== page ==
If, under Griswold, the distribution of contraceptives to married persons cannot be prohibited, a ban on distribution to unmarried persons would be equally impermissible. It is true that, in Griswold, the right of privacy in question inhered in the marital relationship. Yet the marital couple is not an independent entity, with a mind and heart of its own, but an association of two individuals, each with a separate intellectual and emotional makeup. If the right of privacy means anything, it is the right of the individual, married or single, to be free from unwarranted governmental intrusion into matters so fundamentally affecting a person as the decision whether to bear or beget a child.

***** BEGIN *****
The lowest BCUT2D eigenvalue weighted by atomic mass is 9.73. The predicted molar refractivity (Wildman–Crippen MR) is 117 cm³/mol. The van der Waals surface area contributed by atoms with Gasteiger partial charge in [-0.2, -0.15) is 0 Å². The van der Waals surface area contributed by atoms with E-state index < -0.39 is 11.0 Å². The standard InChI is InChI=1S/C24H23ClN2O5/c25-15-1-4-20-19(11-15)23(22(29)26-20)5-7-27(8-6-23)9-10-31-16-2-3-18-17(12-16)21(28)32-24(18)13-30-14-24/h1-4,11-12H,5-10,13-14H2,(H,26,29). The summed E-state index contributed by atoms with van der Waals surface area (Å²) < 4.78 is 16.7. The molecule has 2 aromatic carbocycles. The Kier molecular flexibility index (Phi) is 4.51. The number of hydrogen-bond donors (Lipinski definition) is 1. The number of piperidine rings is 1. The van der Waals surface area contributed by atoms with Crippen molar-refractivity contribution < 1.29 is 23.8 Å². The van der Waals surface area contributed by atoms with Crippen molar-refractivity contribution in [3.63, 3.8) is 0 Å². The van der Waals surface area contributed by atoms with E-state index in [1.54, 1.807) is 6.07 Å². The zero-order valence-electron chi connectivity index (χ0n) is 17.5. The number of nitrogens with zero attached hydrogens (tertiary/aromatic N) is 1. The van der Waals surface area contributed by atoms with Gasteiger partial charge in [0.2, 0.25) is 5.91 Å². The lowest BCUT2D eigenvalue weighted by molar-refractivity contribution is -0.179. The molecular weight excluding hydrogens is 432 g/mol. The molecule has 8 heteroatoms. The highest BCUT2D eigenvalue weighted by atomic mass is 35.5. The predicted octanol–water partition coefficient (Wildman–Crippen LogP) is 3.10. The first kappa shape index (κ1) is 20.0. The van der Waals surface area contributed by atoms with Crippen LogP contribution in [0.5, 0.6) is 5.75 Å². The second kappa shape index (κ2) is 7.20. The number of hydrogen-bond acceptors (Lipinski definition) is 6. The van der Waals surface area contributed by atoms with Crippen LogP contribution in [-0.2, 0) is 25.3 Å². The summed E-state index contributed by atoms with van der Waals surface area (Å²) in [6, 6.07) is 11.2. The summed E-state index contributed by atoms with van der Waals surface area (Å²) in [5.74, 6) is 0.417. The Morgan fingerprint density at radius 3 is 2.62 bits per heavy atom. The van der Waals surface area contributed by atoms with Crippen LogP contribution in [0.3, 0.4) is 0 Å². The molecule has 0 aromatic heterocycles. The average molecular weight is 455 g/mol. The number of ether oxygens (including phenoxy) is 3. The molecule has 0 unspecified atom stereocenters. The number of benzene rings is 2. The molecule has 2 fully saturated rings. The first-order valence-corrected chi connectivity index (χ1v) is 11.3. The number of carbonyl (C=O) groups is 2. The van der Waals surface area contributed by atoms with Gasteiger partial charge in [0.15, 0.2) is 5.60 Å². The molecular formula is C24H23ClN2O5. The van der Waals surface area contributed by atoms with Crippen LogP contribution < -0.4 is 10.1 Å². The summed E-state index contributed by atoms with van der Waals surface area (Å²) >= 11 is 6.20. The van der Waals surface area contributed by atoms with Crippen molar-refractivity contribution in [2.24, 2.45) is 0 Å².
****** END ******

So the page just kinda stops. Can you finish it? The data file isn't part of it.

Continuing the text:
— Justice William J. Brennan Jr., writing for the U.S. Supreme Court in Eisenstadt v. Baird, which established the right of individuals to possess and use contraception. March 22 marked the 41st anniversary of that decision, which came seven years after the Supreme Court held in Griswold v. Connecticut that anti-birth control laws were an unconstitutional violation of the right to privacy for married couples. Yet two years ago Texas lawmakers launched a self-declared “war on birth control.”